At present, the treatment of cancer of the digestive apparatus should be considered from a multidisciplinary perspective, which involves different specialists (surgeons, oncologists, radiotherapists, radiologists, pathologists). Nowadays, there are a large number of diagnostic tests that allow an accurate diagnosis and the staging of gastrointestinal tumors, which is essential to decide the best treatment for each case.
The surgery for the digestive apparatus tumors is often complex and it requires to be performed by surgeons with experience and used to risk operations. Currently, a large proportion of these surgeries can be performed safely by laparoscopy (mini-invasive or minimal access surgery) so that the patient has a faster recovery and the postoperative period is less painful. This is very important with a view to begin future complementary treatments, such as chemotherapy, as soon as possible, after the appropriate surgery.
The digestive tumors are the most common ones: Colon and Rectum, Stomach, Pancreas, Liver (metastasis), esophagus and retroperitoneal tumors. The diagnosis of any of these tumors requires a thorough preliminary study of it and then, in most cases, radical surgery. The extirpation of a gastrointestinal tumor requires a deep knowledge of its anatomic connections and it should be performed with adequate safety margins to prevent it from regrow (recurrence). Nowadays, the improvement of complementary treatments such as chemotherapy and radiotherapy, has allowed us to recover some tumors that had previously been dismissed for an adequate surgical treatment.
Colon and Rectum
The colon and rectum cancer are the most prevalent digestive tumors in our environment. While the standard treatment for colon cancer is the surgical extirpation and the subsequent chemotherapy, the rectum cancer operation is usually performed first combining chemo-radiotherapy and then the surgically extirpation of the tumor. In almost 80% of cases, the surgical treatment for the colorectal cancer can be performed laparoscopically.
It is surely the most aggressive digestive tumor that exists and the one that requires most an aggressive and radical surgical, since other treatments such as chemotherapy and radiotherapy have not shown to be very effective. In cases of pancreas tumors is essential a precise preoperative diagnosis in order to distinguish what strain of tumor we face to, because the prognosis may be very different. This requires advanced technology such as multi-slice helicoidal CT, pancreatic MRI and Endoscopic Ultrasonography, with the possibility of perform biopsies. Pancreatic operations usually involve a long postoperative period with a high risk of complications and even death, that it is why these should be performed only by experienced surgeons.
The most frequent hepatic tumors are the metastases, usually derived from colon and rectum tumors. Metastases are disseminations (implants) in the liver of an initial digestive tumor (primary). Metastases from colorectal cancer can be treated by surgical extirpation in a high percentage of cases, so that it has been shown an increased survival. In addition to surgical extirpation, there are other new alternative treatments and/or complementary such as the radiofrequency. The radiofrequency is usually done within the surgery operation as a complementary treatment or in cases in which the metastases cannot be completely extirpated. All patients diagnosed with hepatic metastases should be evaluated by a surgeon with experience in hepatic surgery before being dismissed as a candidate for surgery.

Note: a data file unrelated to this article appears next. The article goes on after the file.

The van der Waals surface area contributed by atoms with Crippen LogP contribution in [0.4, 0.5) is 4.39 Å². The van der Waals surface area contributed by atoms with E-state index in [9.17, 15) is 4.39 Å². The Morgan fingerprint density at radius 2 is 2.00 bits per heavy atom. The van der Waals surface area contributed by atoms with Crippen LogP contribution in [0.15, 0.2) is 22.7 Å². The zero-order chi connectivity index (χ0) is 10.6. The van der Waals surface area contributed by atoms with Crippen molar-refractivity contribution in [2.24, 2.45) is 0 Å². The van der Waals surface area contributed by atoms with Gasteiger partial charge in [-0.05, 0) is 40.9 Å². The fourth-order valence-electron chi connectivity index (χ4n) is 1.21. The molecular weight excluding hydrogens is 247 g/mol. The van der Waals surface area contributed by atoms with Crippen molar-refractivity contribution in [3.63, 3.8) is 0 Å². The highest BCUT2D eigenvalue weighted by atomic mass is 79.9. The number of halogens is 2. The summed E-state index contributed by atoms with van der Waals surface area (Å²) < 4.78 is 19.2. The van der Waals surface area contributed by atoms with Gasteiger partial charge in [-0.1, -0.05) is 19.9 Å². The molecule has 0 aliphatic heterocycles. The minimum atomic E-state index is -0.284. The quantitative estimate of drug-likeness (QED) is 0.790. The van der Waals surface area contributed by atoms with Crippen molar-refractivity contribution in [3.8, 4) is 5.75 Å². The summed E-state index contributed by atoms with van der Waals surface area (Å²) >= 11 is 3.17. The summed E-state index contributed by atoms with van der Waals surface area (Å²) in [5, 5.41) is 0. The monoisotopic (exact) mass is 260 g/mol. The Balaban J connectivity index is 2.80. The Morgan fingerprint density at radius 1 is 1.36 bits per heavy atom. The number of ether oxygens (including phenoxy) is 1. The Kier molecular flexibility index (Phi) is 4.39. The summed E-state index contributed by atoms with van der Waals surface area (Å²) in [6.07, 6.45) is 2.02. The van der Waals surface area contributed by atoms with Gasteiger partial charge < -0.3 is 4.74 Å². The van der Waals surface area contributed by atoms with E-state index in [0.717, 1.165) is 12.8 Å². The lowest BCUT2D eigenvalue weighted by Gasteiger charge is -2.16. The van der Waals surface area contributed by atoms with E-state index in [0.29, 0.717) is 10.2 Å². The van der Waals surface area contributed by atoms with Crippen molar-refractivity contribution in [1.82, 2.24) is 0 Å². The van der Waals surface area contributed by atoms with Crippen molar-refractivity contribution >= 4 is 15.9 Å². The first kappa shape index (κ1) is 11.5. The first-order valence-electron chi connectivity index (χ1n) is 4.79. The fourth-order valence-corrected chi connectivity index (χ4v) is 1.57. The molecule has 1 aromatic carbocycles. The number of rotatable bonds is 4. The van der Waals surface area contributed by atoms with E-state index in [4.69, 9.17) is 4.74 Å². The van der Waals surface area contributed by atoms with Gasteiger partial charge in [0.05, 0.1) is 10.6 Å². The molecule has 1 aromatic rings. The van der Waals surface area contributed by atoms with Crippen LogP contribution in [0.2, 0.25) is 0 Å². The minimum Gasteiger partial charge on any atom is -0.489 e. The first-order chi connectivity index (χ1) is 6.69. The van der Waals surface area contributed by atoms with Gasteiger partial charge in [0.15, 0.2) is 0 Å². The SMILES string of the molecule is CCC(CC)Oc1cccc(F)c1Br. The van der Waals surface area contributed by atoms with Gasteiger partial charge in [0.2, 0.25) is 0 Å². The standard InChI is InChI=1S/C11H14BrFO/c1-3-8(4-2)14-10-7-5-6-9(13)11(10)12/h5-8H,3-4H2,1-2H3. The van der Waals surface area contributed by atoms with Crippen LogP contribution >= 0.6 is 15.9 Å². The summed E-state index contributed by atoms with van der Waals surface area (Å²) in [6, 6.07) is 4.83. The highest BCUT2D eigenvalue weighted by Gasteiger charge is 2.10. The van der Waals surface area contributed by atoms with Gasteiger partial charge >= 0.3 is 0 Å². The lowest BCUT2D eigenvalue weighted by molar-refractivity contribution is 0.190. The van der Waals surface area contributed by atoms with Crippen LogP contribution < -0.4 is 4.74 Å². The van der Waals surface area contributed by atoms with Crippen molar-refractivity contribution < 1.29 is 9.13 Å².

The stomach cancer, very common in the past, has decreased significantly its prevalence in recent years. Thanks to the availability of digestive endoscopy, the diagnosis is now found earlier, so the surgical treatment is more effective and has a better chance of cure. After an adequate surgical extirpation, which in many cases can be performed laparoscopically, it is necessary to complete the treatment with chemotherapy in order to improve the long-term results.
While the incidence of esophageal squamous cell carcinoma (related to tobacco and alcohol) has decreased, the incidence of the esophagogastric junction adenocarcinoma has increased. The increase in the incidence of the esophagus adenocarcinoma is related to the high prevalence of the pathological gastro-esophageal reflux. The treatment of the esophageal cancer usually requires radiotherapy, sometimes as single therapy, and sometimes prior to surgical extirpation. In cases in which surgical extirpation is required, the laparoscopic approach is becoming established as an increasingly used option, since it improves the postoperative period and prevents significantly the appearance of some associated problems such as respiratory disorders.
The most common retroperitoneal tumors are the sarcomas. Among these, the liposarcoma is the most prevalent strain. The sarcomas are usually slow-growing tumors and can therefore reach a big size and include any digestive organ, so their treatment may require the extirpation of different associated organs (colon, kidney, pancreas, stomach, etc.). With these tumors, the only effective treatment is the complete surgical extirpation of the tumor within the adequate margins.
Most of the suprarenal tumors that are diagnosed are usually benign. From a certain size (it is generally accepted 4 cm in diameter), it is recommended its extirpation because of risk of malignization. The tumors located in the adrenal glands may produce different hormones and that is why they must be operated. Currently, the extirpation of the suprarenal gland tumors, especially when they are not a carcinoma, is performed in most of the cases by laparoscopy.